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By the Numbers: Juneteenth

A band celebrates Juneteenth in Austin, Texas, in 1900. Photo by Austin History Center, Austin Public Library
A band celebrates Juneteenth in Austin, Texas, in 1900. Photo: Austin History Center, Austin Public Library

Date in June when Juneteenth, the oldest nationally celebrated commemoration of the ending of slavery in the US, is observed. The holiday is also sometimes called Freedom Day or Emancipation Day.

Year that US General Gordon Granger arrived with 2,000 Union troops in Galveston, Texas, on June 19 with news that the Civil War had ended and the enslaved were now free. This was two-and-a-half years after President Abraham Lincoln’s Emancipation Proclamation was issued on January 1, 1863—and six months before the 13th Amendment outlawing slavery would be ratified.

Number of enslaved Black people in Texas who gained their freedom with Granger’s delivery of General Order No. 3. The first Juneteenth celebration was held the following year in 1866.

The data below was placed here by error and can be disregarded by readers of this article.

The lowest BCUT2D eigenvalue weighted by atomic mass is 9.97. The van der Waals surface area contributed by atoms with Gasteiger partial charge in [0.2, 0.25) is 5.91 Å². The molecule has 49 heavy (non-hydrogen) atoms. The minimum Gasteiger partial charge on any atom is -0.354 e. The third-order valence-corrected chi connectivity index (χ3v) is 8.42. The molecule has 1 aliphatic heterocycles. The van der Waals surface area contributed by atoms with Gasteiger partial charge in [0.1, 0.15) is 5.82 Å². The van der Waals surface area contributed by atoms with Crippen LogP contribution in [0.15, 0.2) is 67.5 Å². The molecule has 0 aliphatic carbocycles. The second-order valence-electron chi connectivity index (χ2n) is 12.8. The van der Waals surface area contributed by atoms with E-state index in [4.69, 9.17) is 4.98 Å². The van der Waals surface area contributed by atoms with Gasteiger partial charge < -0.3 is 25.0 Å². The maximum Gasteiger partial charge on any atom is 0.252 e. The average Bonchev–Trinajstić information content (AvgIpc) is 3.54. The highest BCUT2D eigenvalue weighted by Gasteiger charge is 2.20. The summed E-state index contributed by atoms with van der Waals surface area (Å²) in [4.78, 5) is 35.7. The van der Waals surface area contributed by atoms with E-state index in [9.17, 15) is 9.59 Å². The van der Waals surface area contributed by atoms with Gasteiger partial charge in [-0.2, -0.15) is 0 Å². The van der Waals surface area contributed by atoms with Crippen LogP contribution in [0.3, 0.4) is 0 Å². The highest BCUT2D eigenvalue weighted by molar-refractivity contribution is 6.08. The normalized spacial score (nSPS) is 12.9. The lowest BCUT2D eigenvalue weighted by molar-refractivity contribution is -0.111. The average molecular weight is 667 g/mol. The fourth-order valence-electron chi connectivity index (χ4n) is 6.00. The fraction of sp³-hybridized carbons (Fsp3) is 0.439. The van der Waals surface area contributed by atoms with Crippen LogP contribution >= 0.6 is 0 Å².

Year that Juneteenth became an official state holiday in Texas through the efforts of Al Edwards, an African American state legislator and civil rights activist.

Number of states—plus Washington, D.C.—that officially recognize Juneteenth as a holiday. Efforts to make it a national holiday have so far stalled in Congress.

Number of writers, artists, and publishing professionals—including Mikki Kendall, Jason Reynolds, and Angie Thomas—who participated in the inaugural (and virtual) Juneteenth Book Fest last year. Author L. L. McKinney and book publicist Saraciea Fennell started the festival with the goals of sharing the breadth of Black American literature and honoring the legacy of Black American storytelling.

Number of Black museums and historical institutions in the US that collaborated to launch, a digital project that honors Juneteenth with educational content and artistic performances. The project’s 2020 kickoff event included an appearance by Carla D. Hayden, the first woman and first African American to lead the Library of Congress.

Number of pages of Ralph Ellison’s writing that were condensed to create his 368-page posthumous novel Juneteenth (1999). Ellison’s literary executor John Callahan took on the arduous job of assembling scenes and characters that had been developed over the course of 40 years.

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